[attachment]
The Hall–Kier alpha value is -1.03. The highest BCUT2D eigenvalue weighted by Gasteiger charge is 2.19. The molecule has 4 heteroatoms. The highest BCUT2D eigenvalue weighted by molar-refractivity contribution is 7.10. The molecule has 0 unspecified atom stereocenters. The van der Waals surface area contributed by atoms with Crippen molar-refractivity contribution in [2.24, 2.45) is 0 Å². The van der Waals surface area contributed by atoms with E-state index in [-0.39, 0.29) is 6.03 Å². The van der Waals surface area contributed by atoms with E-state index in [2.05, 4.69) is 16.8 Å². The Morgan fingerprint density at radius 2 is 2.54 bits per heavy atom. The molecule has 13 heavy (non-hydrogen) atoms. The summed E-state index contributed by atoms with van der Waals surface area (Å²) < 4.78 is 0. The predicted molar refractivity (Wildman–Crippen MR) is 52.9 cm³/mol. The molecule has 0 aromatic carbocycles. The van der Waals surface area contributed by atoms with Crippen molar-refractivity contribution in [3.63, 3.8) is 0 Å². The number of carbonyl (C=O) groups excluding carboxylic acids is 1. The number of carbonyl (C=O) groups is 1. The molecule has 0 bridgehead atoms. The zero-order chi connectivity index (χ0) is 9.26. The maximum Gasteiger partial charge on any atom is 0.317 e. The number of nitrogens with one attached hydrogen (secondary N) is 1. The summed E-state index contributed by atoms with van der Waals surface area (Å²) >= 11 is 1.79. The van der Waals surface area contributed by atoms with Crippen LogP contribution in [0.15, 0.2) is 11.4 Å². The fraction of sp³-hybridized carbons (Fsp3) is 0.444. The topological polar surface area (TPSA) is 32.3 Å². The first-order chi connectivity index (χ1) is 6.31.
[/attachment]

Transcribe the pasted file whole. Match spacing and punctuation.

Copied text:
The Hall–Kier alpha value is -1.03. The highest BCUT2D eigenvalue weighted by Gasteiger charge is 2.19. The molecule has 4 heteroatoms. The highest BCUT2D eigenvalue weighted by molar-refractivity contribution is 7.10. The molecule has 0 unspecified atom stereocenters. The van der Waals surface area contributed by atoms with Crippen molar-refractivity contribution in [2.24, 2.45) is 0 Å². The van der Waals surface area contributed by atoms with E-state index in [-0.39, 0.29) is 6.03 Å². The van der Waals surface area contributed by atoms with E-state index in [2.05, 4.69) is 16.8 Å². The Morgan fingerprint density at radius 2 is 2.54 bits per heavy atom. The molecule has 13 heavy (non-hydrogen) atoms. The summed E-state index contributed by atoms with van der Waals surface area (Å²) < 4.78 is 0. The predicted molar refractivity (Wildman–Crippen MR) is 52.9 cm³/mol. The molecule has 0 aromatic carbocycles. The van der Waals surface area contributed by atoms with Crippen molar-refractivity contribution in [3.63, 3.8) is 0 Å². The number of carbonyl (C=O) groups excluding carboxylic acids is 1. The number of carbonyl (C=O) groups is 1. The molecule has 0 bridgehead atoms. The zero-order chi connectivity index (χ0) is 9.26. The maximum Gasteiger partial charge on any atom is 0.317 e. The number of nitrogens with one attached hydrogen (secondary N) is 1. The summed E-state index contributed by atoms with van der Waals surface area (Å²) >= 11 is 1.79. The van der Waals surface area contributed by atoms with Crippen LogP contribution in [0.15, 0.2) is 11.4 Å². The fraction of sp³-hybridized carbons (Fsp3) is 0.444. The topological polar surface area (TPSA) is 32.3 Å². The first-order chi connectivity index (χ1) is 6.31.